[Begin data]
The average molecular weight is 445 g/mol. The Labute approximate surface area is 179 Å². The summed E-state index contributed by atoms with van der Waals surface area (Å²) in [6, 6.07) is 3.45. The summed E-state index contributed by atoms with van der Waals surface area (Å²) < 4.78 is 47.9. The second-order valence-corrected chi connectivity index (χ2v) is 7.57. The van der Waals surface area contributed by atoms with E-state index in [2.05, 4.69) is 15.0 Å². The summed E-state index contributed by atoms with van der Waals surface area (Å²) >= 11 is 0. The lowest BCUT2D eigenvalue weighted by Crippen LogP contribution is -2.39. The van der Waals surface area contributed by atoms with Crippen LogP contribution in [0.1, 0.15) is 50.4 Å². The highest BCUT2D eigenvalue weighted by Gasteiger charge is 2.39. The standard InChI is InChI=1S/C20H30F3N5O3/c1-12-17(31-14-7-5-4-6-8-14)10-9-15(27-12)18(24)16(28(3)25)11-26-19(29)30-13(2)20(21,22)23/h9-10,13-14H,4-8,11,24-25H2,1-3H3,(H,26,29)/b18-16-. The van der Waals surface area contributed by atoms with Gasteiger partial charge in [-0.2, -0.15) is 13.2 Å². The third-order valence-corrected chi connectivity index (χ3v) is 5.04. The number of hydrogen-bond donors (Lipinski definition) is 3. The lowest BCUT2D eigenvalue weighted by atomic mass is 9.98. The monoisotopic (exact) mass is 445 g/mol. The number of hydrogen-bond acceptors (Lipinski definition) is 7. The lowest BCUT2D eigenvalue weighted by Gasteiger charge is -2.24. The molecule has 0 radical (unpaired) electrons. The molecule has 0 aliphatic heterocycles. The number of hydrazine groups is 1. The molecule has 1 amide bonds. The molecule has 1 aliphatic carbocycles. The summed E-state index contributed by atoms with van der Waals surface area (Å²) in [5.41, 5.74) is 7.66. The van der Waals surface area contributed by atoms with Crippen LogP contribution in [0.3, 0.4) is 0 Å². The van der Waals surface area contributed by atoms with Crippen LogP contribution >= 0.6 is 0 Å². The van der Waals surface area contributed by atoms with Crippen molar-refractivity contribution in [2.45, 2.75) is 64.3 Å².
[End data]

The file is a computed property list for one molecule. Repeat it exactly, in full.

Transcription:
The average molecular weight is 445 g/mol. The Labute approximate surface area is 179 Å². The summed E-state index contributed by atoms with van der Waals surface area (Å²) in [6, 6.07) is 3.45. The summed E-state index contributed by atoms with van der Waals surface area (Å²) < 4.78 is 47.9. The second-order valence-corrected chi connectivity index (χ2v) is 7.57. The van der Waals surface area contributed by atoms with E-state index in [2.05, 4.69) is 15.0 Å². The summed E-state index contributed by atoms with van der Waals surface area (Å²) >= 11 is 0. The lowest BCUT2D eigenvalue weighted by Crippen LogP contribution is -2.39. The van der Waals surface area contributed by atoms with Crippen LogP contribution in [0.1, 0.15) is 50.4 Å². The highest BCUT2D eigenvalue weighted by Gasteiger charge is 2.39. The standard InChI is InChI=1S/C20H30F3N5O3/c1-12-17(31-14-7-5-4-6-8-14)10-9-15(27-12)18(24)16(28(3)25)11-26-19(29)30-13(2)20(21,22)23/h9-10,13-14H,4-8,11,24-25H2,1-3H3,(H,26,29)/b18-16-. The van der Waals surface area contributed by atoms with Gasteiger partial charge in [-0.2, -0.15) is 13.2 Å². The third-order valence-corrected chi connectivity index (χ3v) is 5.04. The number of hydrogen-bond donors (Lipinski definition) is 3. The lowest BCUT2D eigenvalue weighted by atomic mass is 9.98. The monoisotopic (exact) mass is 445 g/mol. The number of hydrogen-bond acceptors (Lipinski definition) is 7. The lowest BCUT2D eigenvalue weighted by Gasteiger charge is -2.24. The molecule has 0 radical (unpaired) electrons. The molecule has 0 aliphatic heterocycles. The number of hydrazine groups is 1. The molecule has 1 amide bonds. The molecule has 1 aliphatic carbocycles. The summed E-state index contributed by atoms with van der Waals surface area (Å²) in [5.41, 5.74) is 7.66. The van der Waals surface area contributed by atoms with Crippen LogP contribution in [0.3, 0.4) is 0 Å². The van der Waals surface area contributed by atoms with Crippen LogP contribution >= 0.6 is 0 Å². The van der Waals surface area contributed by atoms with Crippen molar-refractivity contribution in [2.45, 2.75) is 64.3 Å².